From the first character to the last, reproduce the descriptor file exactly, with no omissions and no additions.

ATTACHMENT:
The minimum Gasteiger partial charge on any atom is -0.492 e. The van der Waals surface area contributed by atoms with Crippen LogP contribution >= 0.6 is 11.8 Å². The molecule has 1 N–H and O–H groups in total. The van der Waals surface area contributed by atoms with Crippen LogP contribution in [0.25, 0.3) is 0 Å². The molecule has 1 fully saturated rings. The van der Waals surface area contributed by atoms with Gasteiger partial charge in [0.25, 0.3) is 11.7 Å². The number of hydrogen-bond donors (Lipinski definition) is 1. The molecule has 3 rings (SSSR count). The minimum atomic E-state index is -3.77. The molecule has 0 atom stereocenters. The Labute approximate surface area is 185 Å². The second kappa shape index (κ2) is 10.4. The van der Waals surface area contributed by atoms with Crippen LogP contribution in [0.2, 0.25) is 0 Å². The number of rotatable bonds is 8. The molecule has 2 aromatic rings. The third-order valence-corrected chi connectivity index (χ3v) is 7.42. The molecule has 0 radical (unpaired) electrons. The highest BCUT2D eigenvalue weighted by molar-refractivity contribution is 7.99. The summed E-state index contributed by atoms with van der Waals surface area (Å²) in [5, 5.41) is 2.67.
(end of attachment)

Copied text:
The minimum Gasteiger partial charge on any atom is -0.492 e. The van der Waals surface area contributed by atoms with Crippen LogP contribution >= 0.6 is 11.8 Å². The molecule has 1 N–H and O–H groups in total. The van der Waals surface area contributed by atoms with Crippen LogP contribution in [0.25, 0.3) is 0 Å². The molecule has 1 fully saturated rings. The van der Waals surface area contributed by atoms with Gasteiger partial charge in [0.25, 0.3) is 11.7 Å². The number of hydrogen-bond donors (Lipinski definition) is 1. The molecule has 3 rings (SSSR count). The minimum atomic E-state index is -3.77. The molecule has 0 atom stereocenters. The Labute approximate surface area is 185 Å². The second kappa shape index (κ2) is 10.4. The van der Waals surface area contributed by atoms with Crippen LogP contribution in [0.2, 0.25) is 0 Å². The number of rotatable bonds is 8. The molecule has 2 aromatic rings. The third-order valence-corrected chi connectivity index (χ3v) is 7.42. The molecule has 0 radical (unpaired) electrons. The highest BCUT2D eigenvalue weighted by molar-refractivity contribution is 7.99. The summed E-state index contributed by atoms with van der Waals surface area (Å²) in [5, 5.41) is 2.67.